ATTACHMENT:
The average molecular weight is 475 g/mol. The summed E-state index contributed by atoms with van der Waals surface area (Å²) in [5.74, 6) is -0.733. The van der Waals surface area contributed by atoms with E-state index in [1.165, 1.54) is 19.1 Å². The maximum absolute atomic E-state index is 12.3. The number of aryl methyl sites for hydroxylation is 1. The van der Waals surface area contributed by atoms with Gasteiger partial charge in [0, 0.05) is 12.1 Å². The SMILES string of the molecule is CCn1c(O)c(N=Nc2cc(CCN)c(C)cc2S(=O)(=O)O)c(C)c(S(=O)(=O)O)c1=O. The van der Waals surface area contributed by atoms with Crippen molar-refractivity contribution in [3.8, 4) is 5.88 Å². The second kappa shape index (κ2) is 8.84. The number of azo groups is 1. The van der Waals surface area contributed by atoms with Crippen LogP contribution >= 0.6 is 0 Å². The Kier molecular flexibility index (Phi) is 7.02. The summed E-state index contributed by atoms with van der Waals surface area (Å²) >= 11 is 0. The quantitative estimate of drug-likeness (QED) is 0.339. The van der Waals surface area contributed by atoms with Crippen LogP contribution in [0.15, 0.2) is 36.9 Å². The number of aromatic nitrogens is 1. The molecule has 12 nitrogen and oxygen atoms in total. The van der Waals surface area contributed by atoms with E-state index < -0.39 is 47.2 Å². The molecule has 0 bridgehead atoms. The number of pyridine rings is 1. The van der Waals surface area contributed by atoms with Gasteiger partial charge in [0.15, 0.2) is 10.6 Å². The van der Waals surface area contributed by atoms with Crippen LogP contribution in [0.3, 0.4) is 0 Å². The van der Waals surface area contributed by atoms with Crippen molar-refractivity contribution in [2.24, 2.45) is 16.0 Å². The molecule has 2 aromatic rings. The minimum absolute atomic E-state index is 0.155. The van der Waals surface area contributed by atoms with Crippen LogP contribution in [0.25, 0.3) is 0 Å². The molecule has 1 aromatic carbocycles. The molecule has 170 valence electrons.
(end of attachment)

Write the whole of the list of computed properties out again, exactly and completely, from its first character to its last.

The average molecular weight is 475 g/mol. The summed E-state index contributed by atoms with van der Waals surface area (Å²) in [5.74, 6) is -0.733. The van der Waals surface area contributed by atoms with E-state index in [1.165, 1.54) is 19.1 Å². The maximum absolute atomic E-state index is 12.3. The number of aryl methyl sites for hydroxylation is 1. The van der Waals surface area contributed by atoms with Gasteiger partial charge in [0, 0.05) is 12.1 Å². The SMILES string of the molecule is CCn1c(O)c(N=Nc2cc(CCN)c(C)cc2S(=O)(=O)O)c(C)c(S(=O)(=O)O)c1=O. The van der Waals surface area contributed by atoms with Crippen molar-refractivity contribution in [3.8, 4) is 5.88 Å². The second kappa shape index (κ2) is 8.84. The number of azo groups is 1. The van der Waals surface area contributed by atoms with Crippen LogP contribution >= 0.6 is 0 Å². The Kier molecular flexibility index (Phi) is 7.02. The summed E-state index contributed by atoms with van der Waals surface area (Å²) >= 11 is 0. The quantitative estimate of drug-likeness (QED) is 0.339. The van der Waals surface area contributed by atoms with Crippen LogP contribution in [0.15, 0.2) is 36.9 Å². The number of aromatic nitrogens is 1. The molecule has 12 nitrogen and oxygen atoms in total. The van der Waals surface area contributed by atoms with E-state index < -0.39 is 47.2 Å². The molecule has 0 bridgehead atoms. The number of pyridine rings is 1. The van der Waals surface area contributed by atoms with Gasteiger partial charge in [0.15, 0.2) is 10.6 Å². The van der Waals surface area contributed by atoms with Crippen LogP contribution in [0.3, 0.4) is 0 Å². The van der Waals surface area contributed by atoms with Crippen molar-refractivity contribution in [2.24, 2.45) is 16.0 Å². The molecule has 2 aromatic rings. The minimum absolute atomic E-state index is 0.155. The van der Waals surface area contributed by atoms with Crippen LogP contribution in [0.25, 0.3) is 0 Å². The molecule has 1 aromatic carbocycles. The molecule has 170 valence electrons.